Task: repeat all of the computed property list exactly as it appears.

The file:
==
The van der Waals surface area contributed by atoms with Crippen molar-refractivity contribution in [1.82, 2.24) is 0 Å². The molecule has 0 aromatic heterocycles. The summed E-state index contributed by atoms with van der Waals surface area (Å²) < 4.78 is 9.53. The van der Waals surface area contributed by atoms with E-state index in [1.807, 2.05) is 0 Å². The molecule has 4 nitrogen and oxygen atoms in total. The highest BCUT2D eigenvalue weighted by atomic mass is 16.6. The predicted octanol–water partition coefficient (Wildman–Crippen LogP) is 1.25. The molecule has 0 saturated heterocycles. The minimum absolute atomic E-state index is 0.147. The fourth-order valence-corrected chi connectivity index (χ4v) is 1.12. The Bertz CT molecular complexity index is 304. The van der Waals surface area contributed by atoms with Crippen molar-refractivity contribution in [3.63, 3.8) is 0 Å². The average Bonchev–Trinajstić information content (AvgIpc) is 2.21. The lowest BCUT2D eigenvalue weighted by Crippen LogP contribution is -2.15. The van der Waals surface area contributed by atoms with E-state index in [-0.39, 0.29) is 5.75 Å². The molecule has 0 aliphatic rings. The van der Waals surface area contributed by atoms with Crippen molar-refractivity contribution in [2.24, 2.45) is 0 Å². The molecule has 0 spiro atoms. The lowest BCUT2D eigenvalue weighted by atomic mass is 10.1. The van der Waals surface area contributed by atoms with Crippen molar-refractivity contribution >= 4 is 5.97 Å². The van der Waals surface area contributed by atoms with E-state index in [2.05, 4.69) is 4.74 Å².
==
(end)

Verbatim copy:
The van der Waals surface area contributed by atoms with Crippen molar-refractivity contribution in [1.82, 2.24) is 0 Å². The molecule has 0 aromatic heterocycles. The summed E-state index contributed by atoms with van der Waals surface area (Å²) < 4.78 is 9.53. The van der Waals surface area contributed by atoms with E-state index in [1.807, 2.05) is 0 Å². The molecule has 4 nitrogen and oxygen atoms in total. The highest BCUT2D eigenvalue weighted by atomic mass is 16.6. The predicted octanol–water partition coefficient (Wildman–Crippen LogP) is 1.25. The molecule has 0 saturated heterocycles. The minimum absolute atomic E-state index is 0.147. The fourth-order valence-corrected chi connectivity index (χ4v) is 1.12. The Bertz CT molecular complexity index is 304. The van der Waals surface area contributed by atoms with Crippen molar-refractivity contribution in [3.63, 3.8) is 0 Å². The average Bonchev–Trinajstić information content (AvgIpc) is 2.21. The lowest BCUT2D eigenvalue weighted by Crippen LogP contribution is -2.15. The van der Waals surface area contributed by atoms with E-state index in [-0.39, 0.29) is 5.75 Å². The molecule has 0 aliphatic rings. The van der Waals surface area contributed by atoms with Crippen molar-refractivity contribution in [2.24, 2.45) is 0 Å². The molecule has 0 spiro atoms. The lowest BCUT2D eigenvalue weighted by atomic mass is 10.1. The van der Waals surface area contributed by atoms with Crippen molar-refractivity contribution >= 4 is 5.97 Å². The van der Waals surface area contributed by atoms with E-state index in [2.05, 4.69) is 4.74 Å².